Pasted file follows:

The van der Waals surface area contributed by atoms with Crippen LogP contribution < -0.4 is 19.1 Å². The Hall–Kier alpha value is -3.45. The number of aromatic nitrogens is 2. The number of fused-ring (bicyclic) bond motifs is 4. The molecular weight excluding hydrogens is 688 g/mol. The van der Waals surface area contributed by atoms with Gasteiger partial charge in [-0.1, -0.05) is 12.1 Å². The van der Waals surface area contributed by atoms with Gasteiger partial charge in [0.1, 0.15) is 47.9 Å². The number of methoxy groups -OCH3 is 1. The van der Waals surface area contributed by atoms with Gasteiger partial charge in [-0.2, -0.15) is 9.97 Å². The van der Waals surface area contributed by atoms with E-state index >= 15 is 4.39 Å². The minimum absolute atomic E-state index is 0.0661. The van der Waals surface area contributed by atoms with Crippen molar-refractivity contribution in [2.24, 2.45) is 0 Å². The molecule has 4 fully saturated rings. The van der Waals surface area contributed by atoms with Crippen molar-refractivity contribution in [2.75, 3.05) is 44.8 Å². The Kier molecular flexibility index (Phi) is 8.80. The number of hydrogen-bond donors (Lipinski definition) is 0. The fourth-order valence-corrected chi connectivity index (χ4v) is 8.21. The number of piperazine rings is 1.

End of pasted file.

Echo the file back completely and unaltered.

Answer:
The van der Waals surface area contributed by atoms with Crippen LogP contribution < -0.4 is 19.1 Å². The Hall–Kier alpha value is -3.45. The number of aromatic nitrogens is 2. The number of fused-ring (bicyclic) bond motifs is 4. The molecular weight excluding hydrogens is 688 g/mol. The van der Waals surface area contributed by atoms with Gasteiger partial charge in [-0.1, -0.05) is 12.1 Å². The van der Waals surface area contributed by atoms with Gasteiger partial charge in [0.1, 0.15) is 47.9 Å². The number of methoxy groups -OCH3 is 1. The van der Waals surface area contributed by atoms with Gasteiger partial charge in [-0.2, -0.15) is 9.97 Å². The van der Waals surface area contributed by atoms with E-state index >= 15 is 4.39 Å². The minimum absolute atomic E-state index is 0.0661. The van der Waals surface area contributed by atoms with Crippen molar-refractivity contribution in [2.24, 2.45) is 0 Å². The molecule has 4 fully saturated rings. The van der Waals surface area contributed by atoms with Crippen molar-refractivity contribution in [2.75, 3.05) is 44.8 Å². The Kier molecular flexibility index (Phi) is 8.80. The number of hydrogen-bond donors (Lipinski definition) is 0. The fourth-order valence-corrected chi connectivity index (χ4v) is 8.21. The number of piperazine rings is 1.